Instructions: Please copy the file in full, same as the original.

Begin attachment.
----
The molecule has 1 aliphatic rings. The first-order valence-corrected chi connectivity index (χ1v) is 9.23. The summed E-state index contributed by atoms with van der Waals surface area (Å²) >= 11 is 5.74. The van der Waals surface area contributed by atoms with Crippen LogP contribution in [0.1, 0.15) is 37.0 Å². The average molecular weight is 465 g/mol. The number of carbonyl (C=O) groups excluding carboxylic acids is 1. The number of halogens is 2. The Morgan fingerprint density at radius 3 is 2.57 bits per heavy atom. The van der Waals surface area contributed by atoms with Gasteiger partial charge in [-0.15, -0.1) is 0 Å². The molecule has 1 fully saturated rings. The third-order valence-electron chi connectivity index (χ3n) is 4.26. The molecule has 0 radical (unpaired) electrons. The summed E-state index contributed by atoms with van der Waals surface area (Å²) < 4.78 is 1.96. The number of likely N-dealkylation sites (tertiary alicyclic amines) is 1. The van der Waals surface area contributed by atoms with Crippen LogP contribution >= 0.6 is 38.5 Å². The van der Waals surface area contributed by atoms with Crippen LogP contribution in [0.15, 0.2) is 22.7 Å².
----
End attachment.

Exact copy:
The molecule has 1 aliphatic rings. The first-order valence-corrected chi connectivity index (χ1v) is 9.23. The summed E-state index contributed by atoms with van der Waals surface area (Å²) >= 11 is 5.74. The van der Waals surface area contributed by atoms with Crippen LogP contribution in [0.1, 0.15) is 37.0 Å². The average molecular weight is 465 g/mol. The number of carbonyl (C=O) groups excluding carboxylic acids is 1. The number of halogens is 2. The Morgan fingerprint density at radius 3 is 2.57 bits per heavy atom. The van der Waals surface area contributed by atoms with Gasteiger partial charge in [-0.15, -0.1) is 0 Å². The molecule has 1 fully saturated rings. The third-order valence-electron chi connectivity index (χ3n) is 4.26. The molecule has 0 radical (unpaired) electrons. The summed E-state index contributed by atoms with van der Waals surface area (Å²) < 4.78 is 1.96. The number of likely N-dealkylation sites (tertiary alicyclic amines) is 1. The van der Waals surface area contributed by atoms with Crippen LogP contribution >= 0.6 is 38.5 Å². The van der Waals surface area contributed by atoms with Crippen LogP contribution in [0.15, 0.2) is 22.7 Å².